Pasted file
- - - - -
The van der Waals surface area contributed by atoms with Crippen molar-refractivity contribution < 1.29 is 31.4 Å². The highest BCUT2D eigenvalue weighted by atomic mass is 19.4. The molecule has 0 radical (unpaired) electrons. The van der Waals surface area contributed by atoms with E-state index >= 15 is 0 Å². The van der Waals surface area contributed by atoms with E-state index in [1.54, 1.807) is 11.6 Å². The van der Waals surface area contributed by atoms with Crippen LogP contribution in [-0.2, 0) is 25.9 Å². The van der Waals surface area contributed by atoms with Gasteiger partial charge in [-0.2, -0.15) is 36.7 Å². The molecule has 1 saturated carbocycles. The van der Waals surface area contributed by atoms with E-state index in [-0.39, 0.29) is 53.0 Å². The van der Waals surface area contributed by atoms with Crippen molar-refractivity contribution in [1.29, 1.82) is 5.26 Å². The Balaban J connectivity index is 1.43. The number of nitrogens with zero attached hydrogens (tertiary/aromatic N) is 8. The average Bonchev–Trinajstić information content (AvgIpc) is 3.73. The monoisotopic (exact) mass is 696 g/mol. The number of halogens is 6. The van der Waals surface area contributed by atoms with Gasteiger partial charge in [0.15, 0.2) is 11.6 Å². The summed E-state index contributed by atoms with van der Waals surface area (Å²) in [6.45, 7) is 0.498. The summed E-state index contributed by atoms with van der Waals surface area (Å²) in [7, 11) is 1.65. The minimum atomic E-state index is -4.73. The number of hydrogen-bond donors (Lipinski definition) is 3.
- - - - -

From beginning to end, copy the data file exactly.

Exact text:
The van der Waals surface area contributed by atoms with Crippen molar-refractivity contribution < 1.29 is 31.4 Å². The highest BCUT2D eigenvalue weighted by atomic mass is 19.4. The molecule has 0 radical (unpaired) electrons. The van der Waals surface area contributed by atoms with E-state index >= 15 is 0 Å². The van der Waals surface area contributed by atoms with E-state index in [1.54, 1.807) is 11.6 Å². The van der Waals surface area contributed by atoms with Crippen LogP contribution in [-0.2, 0) is 25.9 Å². The van der Waals surface area contributed by atoms with Gasteiger partial charge in [-0.2, -0.15) is 36.7 Å². The molecule has 1 saturated carbocycles. The van der Waals surface area contributed by atoms with E-state index in [-0.39, 0.29) is 53.0 Å². The van der Waals surface area contributed by atoms with Crippen molar-refractivity contribution in [1.29, 1.82) is 5.26 Å². The Balaban J connectivity index is 1.43. The number of nitrogens with zero attached hydrogens (tertiary/aromatic N) is 8. The average Bonchev–Trinajstić information content (AvgIpc) is 3.73. The monoisotopic (exact) mass is 696 g/mol. The number of halogens is 6. The van der Waals surface area contributed by atoms with Gasteiger partial charge in [0.15, 0.2) is 11.6 Å². The summed E-state index contributed by atoms with van der Waals surface area (Å²) in [6.45, 7) is 0.498. The summed E-state index contributed by atoms with van der Waals surface area (Å²) in [7, 11) is 1.65. The minimum atomic E-state index is -4.73. The number of hydrogen-bond donors (Lipinski definition) is 3.